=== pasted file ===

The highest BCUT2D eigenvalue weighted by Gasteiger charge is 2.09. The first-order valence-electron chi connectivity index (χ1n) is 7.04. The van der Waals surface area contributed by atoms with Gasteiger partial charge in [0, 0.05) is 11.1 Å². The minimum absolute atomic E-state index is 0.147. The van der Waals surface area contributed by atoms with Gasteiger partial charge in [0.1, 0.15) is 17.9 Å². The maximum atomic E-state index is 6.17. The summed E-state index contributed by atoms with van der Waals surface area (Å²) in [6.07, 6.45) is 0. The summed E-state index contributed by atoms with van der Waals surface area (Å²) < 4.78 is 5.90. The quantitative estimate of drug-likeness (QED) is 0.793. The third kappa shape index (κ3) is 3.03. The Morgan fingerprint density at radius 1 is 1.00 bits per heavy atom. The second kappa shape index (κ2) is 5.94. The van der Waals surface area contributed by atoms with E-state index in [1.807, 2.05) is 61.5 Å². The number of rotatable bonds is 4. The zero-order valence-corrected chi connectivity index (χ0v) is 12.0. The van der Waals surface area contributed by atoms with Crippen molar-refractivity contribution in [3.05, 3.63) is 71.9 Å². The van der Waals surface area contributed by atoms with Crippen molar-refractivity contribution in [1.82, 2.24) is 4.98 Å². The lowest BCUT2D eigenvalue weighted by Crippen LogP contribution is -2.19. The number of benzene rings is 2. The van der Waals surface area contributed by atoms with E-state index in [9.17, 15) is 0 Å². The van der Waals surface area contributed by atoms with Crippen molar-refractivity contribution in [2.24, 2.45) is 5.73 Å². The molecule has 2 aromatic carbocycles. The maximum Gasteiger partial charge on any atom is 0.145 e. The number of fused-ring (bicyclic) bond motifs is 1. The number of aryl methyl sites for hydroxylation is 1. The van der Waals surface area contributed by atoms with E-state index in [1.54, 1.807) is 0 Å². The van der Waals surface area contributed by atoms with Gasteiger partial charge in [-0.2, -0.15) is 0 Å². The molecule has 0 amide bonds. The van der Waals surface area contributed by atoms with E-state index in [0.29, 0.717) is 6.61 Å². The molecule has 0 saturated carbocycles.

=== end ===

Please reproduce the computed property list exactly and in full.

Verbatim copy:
The highest BCUT2D eigenvalue weighted by Gasteiger charge is 2.09. The first-order valence-electron chi connectivity index (χ1n) is 7.04. The van der Waals surface area contributed by atoms with Gasteiger partial charge in [0, 0.05) is 11.1 Å². The minimum absolute atomic E-state index is 0.147. The van der Waals surface area contributed by atoms with Gasteiger partial charge in [0.1, 0.15) is 17.9 Å². The maximum atomic E-state index is 6.17. The summed E-state index contributed by atoms with van der Waals surface area (Å²) in [6.07, 6.45) is 0. The summed E-state index contributed by atoms with van der Waals surface area (Å²) < 4.78 is 5.90. The quantitative estimate of drug-likeness (QED) is 0.793. The third kappa shape index (κ3) is 3.03. The Morgan fingerprint density at radius 1 is 1.00 bits per heavy atom. The second kappa shape index (κ2) is 5.94. The van der Waals surface area contributed by atoms with E-state index in [1.807, 2.05) is 61.5 Å². The number of rotatable bonds is 4. The zero-order valence-corrected chi connectivity index (χ0v) is 12.0. The van der Waals surface area contributed by atoms with Crippen molar-refractivity contribution in [3.05, 3.63) is 71.9 Å². The van der Waals surface area contributed by atoms with Crippen molar-refractivity contribution in [1.82, 2.24) is 4.98 Å². The lowest BCUT2D eigenvalue weighted by Crippen LogP contribution is -2.19. The number of benzene rings is 2. The van der Waals surface area contributed by atoms with E-state index in [9.17, 15) is 0 Å². The van der Waals surface area contributed by atoms with Crippen molar-refractivity contribution in [2.24, 2.45) is 5.73 Å². The molecule has 2 aromatic carbocycles. The maximum Gasteiger partial charge on any atom is 0.145 e. The number of fused-ring (bicyclic) bond motifs is 1. The number of aryl methyl sites for hydroxylation is 1. The van der Waals surface area contributed by atoms with E-state index in [1.54, 1.807) is 0 Å². The van der Waals surface area contributed by atoms with Gasteiger partial charge in [-0.2, -0.15) is 0 Å². The molecule has 0 amide bonds. The van der Waals surface area contributed by atoms with E-state index in [0.29, 0.717) is 6.61 Å². The molecule has 0 saturated carbocycles.